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What was at the center of Sartre’s sometimes mercurial passions and obsessions? Perhaps it was less a rejection of personalities and movements that it was a devotion to something which likely was not always apparent: the facilitation of an organic dialogue on how best to steer humanity toward acknowledgement of the ways it engineered unspeakable tragedies and why it is imperative we accept collective responsibility for correcting them.
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In this, he was much more a world citizen, or internationalist, than a nationalist. Cohen-Solal demonstrates as much through accounts of his physical and psychic immersion into different cultural and political environments as a traveler, and through applied adjustments of his literary focus as an engaged philosopher. Referring to the aftermath of a 1945 trip to the United States:
“What Is Literature?, Anti-Semite and Jew, The Respectful Prostitute, these are some of Sartre’s works that in the months to come, deal with the reality he has discovered in America. His recent awareness of the black problem [Jim Crow racism] is enhanced by his friendship with the American writer Richard Wright, whose autobiographical novel, Black Boy, was published in March 1945” (Cohen-Solal, p. 242).
And, as philosopher and social justice advocate Cornel West points out in his introduction to the biography, despite any criticisms of the man:
“Sartre will always be remembered as the most visible and influential European intellectual who put a limelight on the struggles against U.S. and French imperialism in Africa and Asia and against white supremacy in the United Sates. This is no small matter and it took great courage to do so. His support of freedom struggles in Morocco, Algeria, Vietnam, Cuba, South Africa, and the United States—regardless of the outcomes that resulted—was heroic” (West, p. xviii).
The book publishing industry being what it is in 2017, marketplace titles are often the result of sensational headlines or celebrity personalities rather than the value represented by the quality of a manuscript’s substance. As such, in addition to Cohen-Solal and Cornel West, readers of the American trade paperback centennial edition of Sartre: A Life can thank The New Press for its proven dedication to principles and practices that support the publication of books based on their intrinsic merit. Doing so is not about worshipping someone like-Paul Sartre––whose closest contemporary counterpart may be the African-American Nobel Laureate Toni Morrison—as a cultural icon. It is about maintaining access to the kind of literature on which humanity depends to help preserve whatever hard-won rights and freedoms still exist.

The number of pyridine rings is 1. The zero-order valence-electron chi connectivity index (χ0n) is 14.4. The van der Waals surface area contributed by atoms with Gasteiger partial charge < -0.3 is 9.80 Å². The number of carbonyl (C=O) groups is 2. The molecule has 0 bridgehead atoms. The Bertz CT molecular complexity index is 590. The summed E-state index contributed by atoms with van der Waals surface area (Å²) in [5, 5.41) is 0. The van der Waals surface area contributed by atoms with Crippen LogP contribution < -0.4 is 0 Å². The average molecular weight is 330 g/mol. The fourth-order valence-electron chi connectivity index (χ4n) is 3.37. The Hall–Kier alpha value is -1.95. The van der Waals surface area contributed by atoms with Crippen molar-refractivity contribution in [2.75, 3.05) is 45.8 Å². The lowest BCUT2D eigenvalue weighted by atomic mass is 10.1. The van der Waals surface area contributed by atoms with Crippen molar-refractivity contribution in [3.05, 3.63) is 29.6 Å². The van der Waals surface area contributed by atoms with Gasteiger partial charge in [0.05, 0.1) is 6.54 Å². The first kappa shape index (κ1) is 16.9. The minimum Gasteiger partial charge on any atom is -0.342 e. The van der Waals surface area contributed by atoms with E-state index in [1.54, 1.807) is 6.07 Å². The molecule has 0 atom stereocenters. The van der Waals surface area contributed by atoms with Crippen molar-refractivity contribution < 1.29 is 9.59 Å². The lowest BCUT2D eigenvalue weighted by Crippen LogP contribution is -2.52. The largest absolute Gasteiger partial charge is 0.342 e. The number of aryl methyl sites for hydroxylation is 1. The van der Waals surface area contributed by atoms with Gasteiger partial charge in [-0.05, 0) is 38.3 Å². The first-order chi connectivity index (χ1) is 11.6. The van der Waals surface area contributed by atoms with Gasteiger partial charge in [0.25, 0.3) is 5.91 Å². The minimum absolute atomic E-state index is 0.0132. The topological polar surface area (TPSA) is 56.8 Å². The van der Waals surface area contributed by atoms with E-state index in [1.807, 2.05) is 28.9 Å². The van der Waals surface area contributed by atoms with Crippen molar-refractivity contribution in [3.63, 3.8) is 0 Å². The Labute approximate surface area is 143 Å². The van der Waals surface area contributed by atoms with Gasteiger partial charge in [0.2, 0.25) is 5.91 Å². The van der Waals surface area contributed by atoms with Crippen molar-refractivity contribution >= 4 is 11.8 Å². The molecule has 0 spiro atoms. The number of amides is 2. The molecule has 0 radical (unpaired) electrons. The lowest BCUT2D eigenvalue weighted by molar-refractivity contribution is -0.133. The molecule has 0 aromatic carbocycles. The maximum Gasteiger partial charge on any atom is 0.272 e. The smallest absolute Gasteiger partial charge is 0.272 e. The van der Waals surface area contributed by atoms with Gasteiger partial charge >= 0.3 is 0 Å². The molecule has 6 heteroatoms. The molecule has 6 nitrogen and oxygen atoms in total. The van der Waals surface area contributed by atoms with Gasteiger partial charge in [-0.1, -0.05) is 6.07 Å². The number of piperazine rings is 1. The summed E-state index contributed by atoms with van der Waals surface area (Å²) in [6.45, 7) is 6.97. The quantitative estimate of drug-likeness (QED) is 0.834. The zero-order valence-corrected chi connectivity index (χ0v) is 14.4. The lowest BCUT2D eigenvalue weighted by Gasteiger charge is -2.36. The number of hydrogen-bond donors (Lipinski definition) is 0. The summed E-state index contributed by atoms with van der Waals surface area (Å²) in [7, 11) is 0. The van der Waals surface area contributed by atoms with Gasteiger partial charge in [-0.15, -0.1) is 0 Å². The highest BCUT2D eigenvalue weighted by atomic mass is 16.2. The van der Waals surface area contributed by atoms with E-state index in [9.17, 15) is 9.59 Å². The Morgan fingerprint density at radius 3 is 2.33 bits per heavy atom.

Among the most beguiling of Sartre’s diagnostic tools of philosophical inquiry was how he chose to employ the biographies of others, such as Jean Genet’s and Gustave Flaubert’s, as mirrors. Rather than emulating their approaches to literary form, metaphysical paradoxes, or political conundrums, he used them to “think against himself,” as if his intellect were a knife, or sword, and theirs whetstones upon which he sharpened concepts and strategies. It is possible Cohen-Solal, though she indicates otherwise, has done the same in regard to Sartre with her masterful examination of one of the 20th century’s most engaged, courageous, and influential creative thinkers.
Aberjhani is an American poet, historian, essayist, editor, journalist, social critic, and cautious artist. His many honors include the Choice Academic Title of the Year Award, the Notable Book of the Year Award, Outstanding Journalist Award, and Poet of the Year Award. He is currently completing final edits on a work of creative nonfiction about the cultural arts, race relations, immigration, and human trafficking in his hometown of Savannah, Georgia.